Whatever curious and interesting subject strikes my fancy, be it silly or serious, gets posted for your reading pleasure.

Thursday, 31 October 2019

When the World Gets a Hold of Your Darlings

Ah, the thrill of seeing something you have created out there in the world for all to enjoy - until you see what the world does once it gets a hold of it.

I wonder what the creative greats like Mozart or Tchaikovsky would have thought if they knew their masterpieces would one day be used as jingles selling everything from washing soap to dog food. 

 For instance, never in a million years would Beethoven had known let alone thought that 'Für Elise' would be used in the 1980s to advertise the greasy glory of fries and hamburgers to the point that every kid in America who wasn't taking piano lessons came to know the piece solely as 'The McDonald's Song'.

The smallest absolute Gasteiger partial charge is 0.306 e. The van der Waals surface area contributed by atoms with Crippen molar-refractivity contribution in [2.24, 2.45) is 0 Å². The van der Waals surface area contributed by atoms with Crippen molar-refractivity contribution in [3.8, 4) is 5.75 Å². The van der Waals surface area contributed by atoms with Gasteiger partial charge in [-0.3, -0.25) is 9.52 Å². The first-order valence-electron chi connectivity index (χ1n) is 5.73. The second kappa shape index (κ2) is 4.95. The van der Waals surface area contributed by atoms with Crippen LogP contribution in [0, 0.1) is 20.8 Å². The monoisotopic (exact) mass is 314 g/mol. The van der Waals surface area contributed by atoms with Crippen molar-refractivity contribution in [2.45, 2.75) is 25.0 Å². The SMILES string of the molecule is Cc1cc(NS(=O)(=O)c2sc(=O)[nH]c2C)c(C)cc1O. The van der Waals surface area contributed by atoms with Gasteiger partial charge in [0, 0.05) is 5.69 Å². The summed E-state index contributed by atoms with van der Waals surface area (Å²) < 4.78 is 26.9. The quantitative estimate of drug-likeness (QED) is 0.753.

Remember that ad?  If you don't, I'm certainly getting old! 

(By the way, I found it on YouTube.  You're welcome.)  

Anyway ....

I'm no Mozart, but it seems writers suffer a similar fate.

We slave over our rough drafts and manuscripts, doing our best to turn out polished phrases, only to see  some of our cherished darlings, aka our quotations, morphed into other colourful mutant creations beyond our imagination once they have been released out into the big wide world.

Regarding my own quotes, I've found a few repurposed by whoever found them, thankfully, they are not all mutilated.  People have become pretty inventive with them!  (Or not.)

Below are a few that have either made me laugh as well as groan to the point I just HAD to save them.  I hope they amuse you too.

This picture with this quote - utter genius.    (Quote from Brushstrokes of a Gadfly)

The next image below is a case of  'go home meme bot generator, you're drunk'.  

The quote is about the poetic spirit of the Eiffel Tower, and yet it has been plastered onto an image of an uninhabited wasteland, apparently by an AI program that doesn't deserve the 'I' for intelligence in its anagram.   *sigh!*    


This next quote is a favourite out there with the artists - here is an example of what they do to it: